Rachel’s body was found on April 13 by horseback riders in a ditch off Nelson Road in Breezy Point. To this day the person or persons who murdered Rachel remain at large.
The daughters of Rachel Jessica Winch and Tricia Lehr say that “Ten years ago this happened and to this day it remains on (our) family’s mind. Once in a while my sister or I will pull out one of the news articles and it still brings us great sadness. To have our mother taken away from us, to not see our children grow up, to not be there for us when we needed our mom. Not a day goes by that we don’t think of her and wish that she could be with us. We still hold hope that justice will be found and want to remind everyone that if you know anything to please (come forward).”
Dave Bjerga, of the Minnesota Bureau of Criminal Apprehension (BCA) states that “We still believe it was someone who has connections to the (Pine River) area. It wasn’t someone just passing through. There’s been no information that takes away from that theory at all.”
People who come forward with information that helps solve this case can qualify for rewards that have been posted. Local residents and businesses in the area of the crime have offered a $10,000 reward. The Spotlight on Crime fund at the BCA offers a reward of up to $50,000 for information leading to an arrest and conviction. Crime Stoppers of Minnesota offers a reward of up to $1,000 for information that leads to an arrest of the person or persons responsible for Rachel’s abduction and murder.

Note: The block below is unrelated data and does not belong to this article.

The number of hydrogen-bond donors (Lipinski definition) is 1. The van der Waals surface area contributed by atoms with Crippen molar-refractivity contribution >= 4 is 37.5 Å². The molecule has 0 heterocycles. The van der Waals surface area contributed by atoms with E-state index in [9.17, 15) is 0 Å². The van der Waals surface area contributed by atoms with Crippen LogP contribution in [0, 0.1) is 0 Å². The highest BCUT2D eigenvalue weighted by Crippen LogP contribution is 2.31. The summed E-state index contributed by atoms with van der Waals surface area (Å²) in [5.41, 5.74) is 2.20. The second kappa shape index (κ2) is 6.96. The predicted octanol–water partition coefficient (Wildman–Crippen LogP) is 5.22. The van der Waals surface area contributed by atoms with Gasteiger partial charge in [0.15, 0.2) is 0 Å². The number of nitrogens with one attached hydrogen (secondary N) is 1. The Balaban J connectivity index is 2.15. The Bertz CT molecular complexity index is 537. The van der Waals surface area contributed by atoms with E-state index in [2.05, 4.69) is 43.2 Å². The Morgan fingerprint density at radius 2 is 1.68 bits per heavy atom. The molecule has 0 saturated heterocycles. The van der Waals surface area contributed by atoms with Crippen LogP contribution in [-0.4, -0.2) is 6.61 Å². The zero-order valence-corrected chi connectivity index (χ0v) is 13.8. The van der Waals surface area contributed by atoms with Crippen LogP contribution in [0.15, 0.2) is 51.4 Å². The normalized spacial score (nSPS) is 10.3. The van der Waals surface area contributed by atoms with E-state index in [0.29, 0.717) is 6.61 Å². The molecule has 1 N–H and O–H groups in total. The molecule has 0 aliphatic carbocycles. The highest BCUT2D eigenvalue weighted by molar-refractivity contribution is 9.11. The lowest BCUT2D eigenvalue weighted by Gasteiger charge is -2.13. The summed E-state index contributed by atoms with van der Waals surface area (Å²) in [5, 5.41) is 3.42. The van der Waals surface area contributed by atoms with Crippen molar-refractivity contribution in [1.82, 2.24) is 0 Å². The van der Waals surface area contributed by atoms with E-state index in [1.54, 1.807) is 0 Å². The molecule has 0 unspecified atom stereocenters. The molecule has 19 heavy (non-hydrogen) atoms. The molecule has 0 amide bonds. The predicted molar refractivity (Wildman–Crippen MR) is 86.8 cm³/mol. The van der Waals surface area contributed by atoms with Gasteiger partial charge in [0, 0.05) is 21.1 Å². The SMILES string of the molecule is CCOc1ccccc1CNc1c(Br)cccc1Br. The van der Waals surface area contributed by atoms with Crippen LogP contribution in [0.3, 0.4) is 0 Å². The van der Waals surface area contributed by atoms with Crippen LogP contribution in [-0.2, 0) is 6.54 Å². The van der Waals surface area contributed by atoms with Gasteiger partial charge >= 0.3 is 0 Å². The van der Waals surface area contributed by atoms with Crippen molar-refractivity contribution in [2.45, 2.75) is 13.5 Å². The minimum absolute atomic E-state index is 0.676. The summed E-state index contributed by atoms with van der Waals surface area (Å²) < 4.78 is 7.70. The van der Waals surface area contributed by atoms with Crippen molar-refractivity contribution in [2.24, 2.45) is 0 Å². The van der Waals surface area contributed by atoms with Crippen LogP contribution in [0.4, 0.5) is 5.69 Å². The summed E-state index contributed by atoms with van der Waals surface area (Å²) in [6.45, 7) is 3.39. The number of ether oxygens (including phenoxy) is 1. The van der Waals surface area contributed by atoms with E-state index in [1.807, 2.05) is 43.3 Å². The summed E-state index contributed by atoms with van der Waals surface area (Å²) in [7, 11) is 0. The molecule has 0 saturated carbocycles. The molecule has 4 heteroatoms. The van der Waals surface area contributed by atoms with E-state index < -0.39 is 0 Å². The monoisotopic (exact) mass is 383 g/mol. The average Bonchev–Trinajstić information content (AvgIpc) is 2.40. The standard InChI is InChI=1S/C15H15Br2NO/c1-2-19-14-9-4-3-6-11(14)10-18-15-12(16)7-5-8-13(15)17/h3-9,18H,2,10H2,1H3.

Crime Stoppers also offers the means to come forward and stay anonymous.
Pine River Police Chief Josh Ebert says “We’re still hopeful that somebody out there knows something and will come forward with information. It absolutely isn’t gone from people’s minds.”
If you have information about this crime or the people who committed this abduction and murder, contact Crime Stoppers of Minnesota from this website.